Tell me some about what it was like to be a band manager.

“It’s challenging, fulfilling, frustrating; it’s definitely a lot of work to try to convince people to see, listen to, appreciate, buy shirts and tickets. It’s a lot of work. It was fun, and I definitely enjoyed it. It was never a big financial thing. I never had a band that was an R.E.M., but I got do to some awesome stuff with the bands I managed like Modern Skirts, got to go to Europe 4 or 5 times, and the UK.”

What’s the best show you’ve ever been to?  

“I’ve literally been to thousands of concerts and shows, so it’s hard for me to pick one. One of the most memorable shows was The Replacements at the Georgia Theatre when they broke up the first time. That was pretty amazing. Nine Inch Nails at the Georgia Theatre, meeting Trent Reznor, Aimee Mann here at the Melting Point. Richard Thompson, that was mind blowing. Joe Bonnamassa before people really knew who he was. Now he’s selling out the Fox Theatre in Atlanta.”

Graduate Athens

When you're home relaxing, who are you most likely listening to? 

“You know right now I do a lot of thrift store shopping. I try to pick up a couple of albums a week. I’m actually liking exploring a lot of stuff from the 1950s and early 1960s. Sort of pre-rock stuff. There’s a lot of great singers and songwriters that were major recording artists then. It’s all over the map. You’ll find a lot of musicals like the Sound of Music. I actually have 2 copies! That’s a great record, and my kids like it. So stuff that I just kind of missed – I grew up in the 70s, so I got a lot of the classic rock like The Beatles, so I didn’t get a lot from the 50s like Sinatra, Perry Como, that kind of stuff. I listen to a lot of stuff and enjoy a bunch of different kinds of music.”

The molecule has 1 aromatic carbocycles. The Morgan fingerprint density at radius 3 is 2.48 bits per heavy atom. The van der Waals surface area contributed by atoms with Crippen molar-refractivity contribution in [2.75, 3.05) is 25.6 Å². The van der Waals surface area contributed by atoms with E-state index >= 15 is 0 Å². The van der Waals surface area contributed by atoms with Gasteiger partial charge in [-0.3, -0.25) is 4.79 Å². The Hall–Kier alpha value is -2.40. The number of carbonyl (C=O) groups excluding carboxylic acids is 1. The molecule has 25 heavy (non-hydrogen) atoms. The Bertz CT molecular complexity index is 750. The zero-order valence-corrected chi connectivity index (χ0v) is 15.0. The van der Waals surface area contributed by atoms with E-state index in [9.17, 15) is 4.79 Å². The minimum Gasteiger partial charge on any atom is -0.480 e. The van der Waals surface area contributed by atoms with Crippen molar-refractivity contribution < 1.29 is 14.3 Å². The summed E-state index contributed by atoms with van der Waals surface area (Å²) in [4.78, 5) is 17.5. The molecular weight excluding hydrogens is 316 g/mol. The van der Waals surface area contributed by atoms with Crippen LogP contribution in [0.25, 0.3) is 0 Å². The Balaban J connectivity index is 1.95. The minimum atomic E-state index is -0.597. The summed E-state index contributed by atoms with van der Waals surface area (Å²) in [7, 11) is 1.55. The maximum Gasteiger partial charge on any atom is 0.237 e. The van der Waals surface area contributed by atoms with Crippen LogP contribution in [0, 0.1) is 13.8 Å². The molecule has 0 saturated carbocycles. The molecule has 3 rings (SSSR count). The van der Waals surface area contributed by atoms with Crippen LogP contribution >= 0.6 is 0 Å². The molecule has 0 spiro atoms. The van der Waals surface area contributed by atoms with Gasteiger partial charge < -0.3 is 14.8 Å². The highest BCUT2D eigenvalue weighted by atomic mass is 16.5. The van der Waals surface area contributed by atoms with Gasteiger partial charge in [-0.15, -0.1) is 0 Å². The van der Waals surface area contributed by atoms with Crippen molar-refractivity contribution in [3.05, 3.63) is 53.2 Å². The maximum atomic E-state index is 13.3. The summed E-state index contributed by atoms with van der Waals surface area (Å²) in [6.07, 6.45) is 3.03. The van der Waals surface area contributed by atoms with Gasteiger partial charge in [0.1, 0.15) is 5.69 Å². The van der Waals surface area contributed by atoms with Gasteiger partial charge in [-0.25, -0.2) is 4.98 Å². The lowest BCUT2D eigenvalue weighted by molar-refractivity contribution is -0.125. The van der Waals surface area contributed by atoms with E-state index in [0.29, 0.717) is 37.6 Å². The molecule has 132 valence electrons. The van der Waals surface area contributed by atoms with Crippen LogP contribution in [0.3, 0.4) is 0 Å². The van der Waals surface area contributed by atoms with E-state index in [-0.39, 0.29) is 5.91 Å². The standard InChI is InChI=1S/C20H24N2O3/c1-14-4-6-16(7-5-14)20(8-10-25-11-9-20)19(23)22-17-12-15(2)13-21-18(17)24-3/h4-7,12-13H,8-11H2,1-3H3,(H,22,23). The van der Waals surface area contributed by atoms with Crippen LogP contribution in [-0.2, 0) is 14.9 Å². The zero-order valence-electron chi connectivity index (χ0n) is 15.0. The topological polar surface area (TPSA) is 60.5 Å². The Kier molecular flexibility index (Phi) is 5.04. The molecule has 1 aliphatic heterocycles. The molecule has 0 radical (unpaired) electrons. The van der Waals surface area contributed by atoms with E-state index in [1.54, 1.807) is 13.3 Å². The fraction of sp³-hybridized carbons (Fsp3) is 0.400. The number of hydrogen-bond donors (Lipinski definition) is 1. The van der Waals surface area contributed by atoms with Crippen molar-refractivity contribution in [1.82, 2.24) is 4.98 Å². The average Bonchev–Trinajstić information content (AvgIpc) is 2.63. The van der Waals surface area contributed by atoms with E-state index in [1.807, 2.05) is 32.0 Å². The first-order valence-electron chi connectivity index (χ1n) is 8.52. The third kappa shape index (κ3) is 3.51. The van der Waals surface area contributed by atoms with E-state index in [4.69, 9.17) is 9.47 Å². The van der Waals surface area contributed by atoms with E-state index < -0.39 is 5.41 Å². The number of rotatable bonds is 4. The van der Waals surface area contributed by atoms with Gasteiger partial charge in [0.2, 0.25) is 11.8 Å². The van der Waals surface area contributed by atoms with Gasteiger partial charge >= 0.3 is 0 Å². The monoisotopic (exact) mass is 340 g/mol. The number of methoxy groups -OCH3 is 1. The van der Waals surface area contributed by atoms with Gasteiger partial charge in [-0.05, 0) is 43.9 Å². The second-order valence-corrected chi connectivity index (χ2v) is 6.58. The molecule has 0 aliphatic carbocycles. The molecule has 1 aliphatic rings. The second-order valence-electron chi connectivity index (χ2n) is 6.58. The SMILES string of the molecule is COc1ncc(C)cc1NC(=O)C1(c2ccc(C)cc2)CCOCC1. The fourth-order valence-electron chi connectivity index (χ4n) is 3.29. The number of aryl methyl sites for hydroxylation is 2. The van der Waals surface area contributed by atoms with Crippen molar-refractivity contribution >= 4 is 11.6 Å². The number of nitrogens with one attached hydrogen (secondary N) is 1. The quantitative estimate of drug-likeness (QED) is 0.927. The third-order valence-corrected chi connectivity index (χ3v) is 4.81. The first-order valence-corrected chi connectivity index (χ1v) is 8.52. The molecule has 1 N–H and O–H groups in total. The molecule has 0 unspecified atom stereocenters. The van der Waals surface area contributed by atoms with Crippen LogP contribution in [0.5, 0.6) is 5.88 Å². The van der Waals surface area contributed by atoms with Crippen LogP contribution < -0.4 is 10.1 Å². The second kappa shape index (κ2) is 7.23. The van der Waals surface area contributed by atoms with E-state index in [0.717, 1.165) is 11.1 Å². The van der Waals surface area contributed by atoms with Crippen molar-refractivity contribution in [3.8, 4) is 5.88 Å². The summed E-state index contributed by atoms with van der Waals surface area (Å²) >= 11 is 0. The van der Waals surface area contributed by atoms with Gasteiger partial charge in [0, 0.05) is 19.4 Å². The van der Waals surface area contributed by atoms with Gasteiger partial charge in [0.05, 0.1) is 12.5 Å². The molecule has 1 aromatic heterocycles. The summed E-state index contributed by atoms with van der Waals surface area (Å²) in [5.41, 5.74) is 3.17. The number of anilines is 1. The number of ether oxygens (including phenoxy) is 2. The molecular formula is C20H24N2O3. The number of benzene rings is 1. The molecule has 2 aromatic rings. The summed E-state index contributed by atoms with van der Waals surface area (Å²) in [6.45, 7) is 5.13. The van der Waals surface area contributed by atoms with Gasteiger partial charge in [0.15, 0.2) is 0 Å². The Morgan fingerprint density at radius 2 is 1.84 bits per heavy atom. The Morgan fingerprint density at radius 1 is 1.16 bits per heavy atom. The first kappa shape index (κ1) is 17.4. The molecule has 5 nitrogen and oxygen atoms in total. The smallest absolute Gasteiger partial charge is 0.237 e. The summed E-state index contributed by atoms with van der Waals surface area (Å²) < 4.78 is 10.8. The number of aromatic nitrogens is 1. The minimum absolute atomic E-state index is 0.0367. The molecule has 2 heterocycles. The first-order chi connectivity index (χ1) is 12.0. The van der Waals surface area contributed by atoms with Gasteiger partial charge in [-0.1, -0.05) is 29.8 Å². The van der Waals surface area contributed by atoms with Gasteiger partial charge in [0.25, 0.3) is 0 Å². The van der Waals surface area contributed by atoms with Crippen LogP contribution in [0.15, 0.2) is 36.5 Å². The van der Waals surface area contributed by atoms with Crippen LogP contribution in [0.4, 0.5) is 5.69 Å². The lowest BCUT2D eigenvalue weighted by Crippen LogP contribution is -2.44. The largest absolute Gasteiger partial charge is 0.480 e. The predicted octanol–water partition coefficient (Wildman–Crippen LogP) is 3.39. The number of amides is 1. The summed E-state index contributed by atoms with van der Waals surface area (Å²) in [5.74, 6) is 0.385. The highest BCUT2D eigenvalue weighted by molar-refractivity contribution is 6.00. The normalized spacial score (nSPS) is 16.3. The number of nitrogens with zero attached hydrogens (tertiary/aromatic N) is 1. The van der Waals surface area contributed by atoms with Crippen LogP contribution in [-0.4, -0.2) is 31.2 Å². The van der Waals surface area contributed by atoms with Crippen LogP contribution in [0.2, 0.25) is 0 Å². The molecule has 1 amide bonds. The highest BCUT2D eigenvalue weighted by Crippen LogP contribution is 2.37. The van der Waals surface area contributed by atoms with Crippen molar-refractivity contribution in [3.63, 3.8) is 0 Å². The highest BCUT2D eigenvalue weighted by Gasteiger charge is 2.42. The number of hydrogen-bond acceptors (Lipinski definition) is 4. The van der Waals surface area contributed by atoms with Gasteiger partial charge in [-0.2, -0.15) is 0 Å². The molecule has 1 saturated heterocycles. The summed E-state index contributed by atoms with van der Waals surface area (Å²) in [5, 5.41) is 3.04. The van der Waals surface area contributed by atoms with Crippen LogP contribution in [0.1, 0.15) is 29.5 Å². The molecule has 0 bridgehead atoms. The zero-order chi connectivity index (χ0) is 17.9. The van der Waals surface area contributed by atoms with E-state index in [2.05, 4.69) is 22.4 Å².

How would you describe the Athens music scene to someone who has never been to Athens?